Links To Every SAT Practice Test + Other Free Resources
In order to prepare for the SAT, you not only need to review key concepts, formulas, and test-taking strategies, but you also need to practice putting these skills to use in a real SAT test setting. The best way to do that is to take an SAT full practice test to go through practice questions and tests designed to mimic the actual SAT test.
It’s no simple task creating SAT practice questions. After all, there are few different types of SAT questions, and they’re usually very carefully worded in order to trick you. Therefore, when you’re practicing for the SAT, you need to make sure that the questions are constructed exactly as the actual exam questions will be.
There are some free online SAT full practice tests and resources that are guaranteed to give you the best and most accurate practice questions. This is our one-stop shop for all of your free SAT practice resources.
CollegeVine’s SAT Practice Tests
Here are 3 full-length, printable practice tests from our SAT curriculum, developed by test experts and top SAT scorers.
Answer Sheet (where you can bubble in/fill in your answers)
10 Other Free SAT Resources
1. CollegeBoard’s Online Practice Exams
CollegeBoard has partnered with Khan Academy to provide paperless, online SAT full practice tests that are automatically scored at the end of the exam and keep you on track with section time limits.
These exams are perfect for anyone who is looking to practice time management and get real-time feedback on their exam. This the easiest way to simulate a real SAT testing situation without having to go through the hassle of timing yourself and grading your own exam at the end. You don’t have to make an account or pay any subscription for this service. It is completely free.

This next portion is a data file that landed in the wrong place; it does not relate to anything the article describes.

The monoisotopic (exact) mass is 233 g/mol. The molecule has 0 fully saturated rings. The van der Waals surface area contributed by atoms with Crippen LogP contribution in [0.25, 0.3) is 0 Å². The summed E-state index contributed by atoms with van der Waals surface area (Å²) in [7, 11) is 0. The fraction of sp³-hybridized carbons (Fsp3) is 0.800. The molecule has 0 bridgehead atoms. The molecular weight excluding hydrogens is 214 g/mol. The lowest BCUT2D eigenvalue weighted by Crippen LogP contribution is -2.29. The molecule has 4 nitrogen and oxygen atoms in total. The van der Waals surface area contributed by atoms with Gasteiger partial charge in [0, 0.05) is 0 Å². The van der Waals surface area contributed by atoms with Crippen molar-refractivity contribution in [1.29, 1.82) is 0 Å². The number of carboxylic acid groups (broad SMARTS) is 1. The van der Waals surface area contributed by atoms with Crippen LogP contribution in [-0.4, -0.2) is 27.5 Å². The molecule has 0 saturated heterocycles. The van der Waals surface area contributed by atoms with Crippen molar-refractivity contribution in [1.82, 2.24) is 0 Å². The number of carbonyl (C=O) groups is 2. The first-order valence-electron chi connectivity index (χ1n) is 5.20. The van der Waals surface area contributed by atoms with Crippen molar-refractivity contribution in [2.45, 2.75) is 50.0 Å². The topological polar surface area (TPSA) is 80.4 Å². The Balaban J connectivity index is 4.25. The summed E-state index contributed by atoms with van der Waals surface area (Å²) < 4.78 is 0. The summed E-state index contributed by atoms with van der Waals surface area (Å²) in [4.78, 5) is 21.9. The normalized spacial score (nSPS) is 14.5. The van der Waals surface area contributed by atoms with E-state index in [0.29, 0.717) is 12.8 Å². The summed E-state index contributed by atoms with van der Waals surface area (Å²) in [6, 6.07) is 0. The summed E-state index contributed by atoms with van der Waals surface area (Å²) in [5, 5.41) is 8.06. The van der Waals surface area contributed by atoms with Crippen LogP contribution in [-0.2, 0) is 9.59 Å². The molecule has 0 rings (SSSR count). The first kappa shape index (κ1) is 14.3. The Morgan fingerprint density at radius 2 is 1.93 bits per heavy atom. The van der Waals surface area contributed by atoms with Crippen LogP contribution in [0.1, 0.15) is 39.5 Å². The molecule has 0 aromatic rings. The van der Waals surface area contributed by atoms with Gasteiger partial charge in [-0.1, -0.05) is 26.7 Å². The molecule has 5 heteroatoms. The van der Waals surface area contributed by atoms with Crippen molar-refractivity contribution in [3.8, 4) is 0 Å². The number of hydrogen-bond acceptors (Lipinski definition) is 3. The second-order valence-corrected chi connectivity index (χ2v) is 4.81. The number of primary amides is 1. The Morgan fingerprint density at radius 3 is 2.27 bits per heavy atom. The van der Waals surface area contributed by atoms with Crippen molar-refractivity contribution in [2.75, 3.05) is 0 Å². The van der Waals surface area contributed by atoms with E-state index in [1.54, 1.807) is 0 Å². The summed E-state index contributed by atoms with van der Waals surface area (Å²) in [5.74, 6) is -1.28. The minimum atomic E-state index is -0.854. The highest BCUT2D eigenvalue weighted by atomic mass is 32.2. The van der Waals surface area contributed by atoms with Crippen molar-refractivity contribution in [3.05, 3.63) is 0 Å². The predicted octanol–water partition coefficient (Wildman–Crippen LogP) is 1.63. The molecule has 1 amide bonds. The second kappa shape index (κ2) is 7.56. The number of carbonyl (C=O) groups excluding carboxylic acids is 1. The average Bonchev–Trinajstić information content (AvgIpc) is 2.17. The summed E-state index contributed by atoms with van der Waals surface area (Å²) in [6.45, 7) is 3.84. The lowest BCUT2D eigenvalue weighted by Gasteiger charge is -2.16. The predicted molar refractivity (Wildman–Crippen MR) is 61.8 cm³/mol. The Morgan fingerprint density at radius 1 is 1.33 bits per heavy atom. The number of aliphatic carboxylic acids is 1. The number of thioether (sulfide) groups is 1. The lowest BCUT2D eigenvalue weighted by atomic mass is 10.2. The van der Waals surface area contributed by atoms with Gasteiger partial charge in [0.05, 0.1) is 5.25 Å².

2. Paper Practice Exams
If taking an online SAT full practice test isn’t your thing, or if you really want to take a paper exam since that’s how it’ll be on the actual test day, CollegeBoard also has some great SAT Practice Exams that can be downloaded and printed out for your convenience. There are 8 exams you can go through, all in the new SAT format (on a 1600 scale).
It’ll be up to you to print out the exams, time yourself on each section, and score the exam afterward. However, CollegeBoard has provided all of the rubrics, instructions, and feedback so that you can use these exams to adequately study for the SAT.
Want to give these paper exams a try? You can print them out here.
3. The Princeton Review’s Paper-and-Pencil Practice Exams
The Princeton Review is best known for their standardized test prep books, but they also offer SAT classes and resources. A pretty awesome free resource are their paper-and-pencil SAT full practice tests, held in their testing centers and proctored by their SAT teachers. You’ll also get a free score report following the exam, so that you know which concepts need improvement. This is a great option if you really want to simulate test-day conditions.
4. CollegeBoard’s Sample Questions
CollegeBoard also releases some sample SAT questions from every SAT section on their own website, not in the form of a practice exam. These stand-alone questions are presented in a quiz-format. You will be presented with the question online and will have to choose an answer. There is no time limit imposed. Only after you have answered that question will you be told whether you were right or wrong and why. Then, after releasing the feedback on that question, they will move on to the next question.
The SAT sample questions cover Math, Reading, Writing and Language, and Essay sections. If you just want to get used to the kinds of questions that are asked on the SAT without stressing about taking an entire practice exam, this is perfect for you.
Ready to try this? Find SAT sample questions here.
5. Daily Practice App